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Matthew Judon can't be slowed in rush to prominent role on Ravens defense

Matthew Judon spent a lot of time in the Ravens’ locker room at M&T Bank Stadium after last season’s final game, most of it silent as he sat in his dressing stall contemplating the self-destruction that led to a playoff-dashing 31-27 defeat to the Cincinnati Bengals.

It was clear to the then-second year outside linebacker what he and the Ravens had to do coming into the 2018 season.

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“Every year you want to come back with a new move or a new something,” Judon said after practice Friday at the Under Armour Performance Center. “You’re either getting better or getting worse. You’re never staying the same. I’ll try to do better.”

Three years after leading the NCAA with 21 sacks at Division II Grand Valley State, Judon said during organized team activities in late May that his personal goal this season is to lead the NFL in sacks.

While that seems unlikely with 35-year-old Terrell Suggs still considered the team’s premier pass rusher, the 6-foot-3, 275-pound Judon showed last season that he can become even more of a factor on the defense.

After getting four sacks in a limited role as a rookie, the 2016 fifth-round draft pick doubled that total to eight last season. He also more than doubled the number of tackles he made, from 27 to 60.

According to Pro Football Focus, Judon was one of the league’s most efficient pass rushers, ranking fourth overall by sacking quarterbacks on 27.3 percent of the plays where he got close enough.

It didn’t satisfy Judon.

Asked Friday what he worked on during the offseason, Judon said: “Everything. I wasn’t a Pro Bowl [player], I wasn’t an All-Pro, so the whole game. My conditioning, my hands, my feet. Everything I do.”

Ravens coach John Harbaugh believes Judon has carried out his pledge.

“One thing that jumps out at me right away, if you watch at practice, watch how hard he’s practicing, watch him run to the football,” Harbaugh said Friday. “To me, running to the football is what defense is. If you run to the football, you can cover up a lot of issues. He’s not only doing it, but he’s setting the tone for the rest of the guys. To me, that’s what leaders do.”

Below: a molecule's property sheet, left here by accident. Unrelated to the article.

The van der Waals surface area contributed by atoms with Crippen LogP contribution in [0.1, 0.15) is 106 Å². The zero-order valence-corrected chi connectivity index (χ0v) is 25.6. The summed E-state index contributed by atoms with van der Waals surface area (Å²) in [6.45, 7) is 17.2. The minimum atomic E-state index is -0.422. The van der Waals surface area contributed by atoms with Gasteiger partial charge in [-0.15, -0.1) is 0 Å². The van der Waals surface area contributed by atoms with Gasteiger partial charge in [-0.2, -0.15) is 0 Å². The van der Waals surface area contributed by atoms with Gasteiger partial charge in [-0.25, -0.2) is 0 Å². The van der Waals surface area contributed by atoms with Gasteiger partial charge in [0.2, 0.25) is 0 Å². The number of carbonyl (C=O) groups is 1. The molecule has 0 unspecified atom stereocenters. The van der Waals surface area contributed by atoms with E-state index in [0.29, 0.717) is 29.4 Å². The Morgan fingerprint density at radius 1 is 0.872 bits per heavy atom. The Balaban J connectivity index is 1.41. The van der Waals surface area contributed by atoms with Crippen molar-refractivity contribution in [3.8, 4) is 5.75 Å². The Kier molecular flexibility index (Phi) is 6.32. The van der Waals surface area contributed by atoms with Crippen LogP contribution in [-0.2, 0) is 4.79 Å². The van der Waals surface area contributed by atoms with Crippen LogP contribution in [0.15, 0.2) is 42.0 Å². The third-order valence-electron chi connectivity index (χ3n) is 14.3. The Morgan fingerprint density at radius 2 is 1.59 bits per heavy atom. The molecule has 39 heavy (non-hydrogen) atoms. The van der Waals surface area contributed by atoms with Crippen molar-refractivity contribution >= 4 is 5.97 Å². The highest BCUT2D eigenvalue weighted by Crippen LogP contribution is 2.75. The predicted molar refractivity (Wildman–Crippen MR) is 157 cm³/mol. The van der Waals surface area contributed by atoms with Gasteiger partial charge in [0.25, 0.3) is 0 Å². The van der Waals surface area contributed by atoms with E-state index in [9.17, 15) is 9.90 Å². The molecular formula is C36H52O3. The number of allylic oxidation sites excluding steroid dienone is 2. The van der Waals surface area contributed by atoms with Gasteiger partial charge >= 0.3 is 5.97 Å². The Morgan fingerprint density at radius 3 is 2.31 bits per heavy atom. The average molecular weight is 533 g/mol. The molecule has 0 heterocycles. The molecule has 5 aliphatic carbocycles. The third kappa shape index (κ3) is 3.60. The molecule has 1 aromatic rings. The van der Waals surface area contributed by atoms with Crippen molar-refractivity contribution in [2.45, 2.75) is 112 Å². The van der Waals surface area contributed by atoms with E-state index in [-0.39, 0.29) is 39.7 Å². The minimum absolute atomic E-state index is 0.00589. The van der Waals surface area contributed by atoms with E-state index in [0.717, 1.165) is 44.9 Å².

Judon said there is a reason why he goes so hard in practice.

“I just try to make the games easy,” he said. “Wear myself out in practice, so hopefully we don’t get as many plays in a game so I’m fresher longer.

“I can’t get tired. I can’t tired on third down, in the third quarter or the fourth quarter when we know it’s passing situations. I can’t get tired. I’ve got to get off the ball. Got go after it.”

Ravens undrafted rookie tight end Nick Keizer has seen this before. Keizer spent his first two seasons at Grand Valley State lined up against Judon. It was not easy then as college teammates, or now as training camp teammates.

“When we were out there at Grand Valley, he was always dominant,” Keizer said Friday. “He was always the biggest guy on the field and the hardest working. I see that carry over here. When he lines up across me, I see what I saw then — a guy who works hard and is dominant and takes pride in his craft every play."

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Keizer is grateful for what Judon did his first two years with the Ravens.

“I’m not sure that’s a coincidence or what, but it couldn’t have hurt for him to show up here from a Division II school — my school specifically — and perform as well as he has,” Keizer said. “I’m sure that gave them a little more confidence in some D-II guys like me. I’m sure that played a small role.”

Judon, who was joined last season by the school’s most celebrated alumnus, veteran cornerback Brandon Carr, has carried that Division II chip with him ever since he was snubbed by Big Ten and Mid-American Conference programs coming out of high school in West Bloomfield, Mich.

“Always, you have to,” Judon said after being drafted. “I’m always trying to learn. When you stop trying to learn, you stop progressing. I don’t care who didn’t draft me or who didn’t give me a scholarship. I care about the people I’m playing next to.”

Judon knows the defense, which often had trouble getting off the field on third downs last season, will be heavily scrutinized, starting Thursday when the Ravens play in their first preseason game against the Chicago Bears in the annual Hall of Fame Game in Canton, Ohio.

“It’s going to be as good as we want it to be and as hard as we work,” Judon said Friday. “We’ve just got to go out there and play defense. The object of the game is to stop the opposing offense from getting in the end zone and do it as many times as possible.

“Just to help your team win the game. We’re going to play defense. It doesn’t matter who’s the defensive coordinator, it doesn’t matter who’s on the field, if it’s young guys or old guys, if it’s preseason or it’s postseason. We’re going to play our defense.”

Judon also knows more is expected from him this season.

“I know they've got a lot more confidence in me,” Judon said. “Every year I’m just trying to get better and better.”

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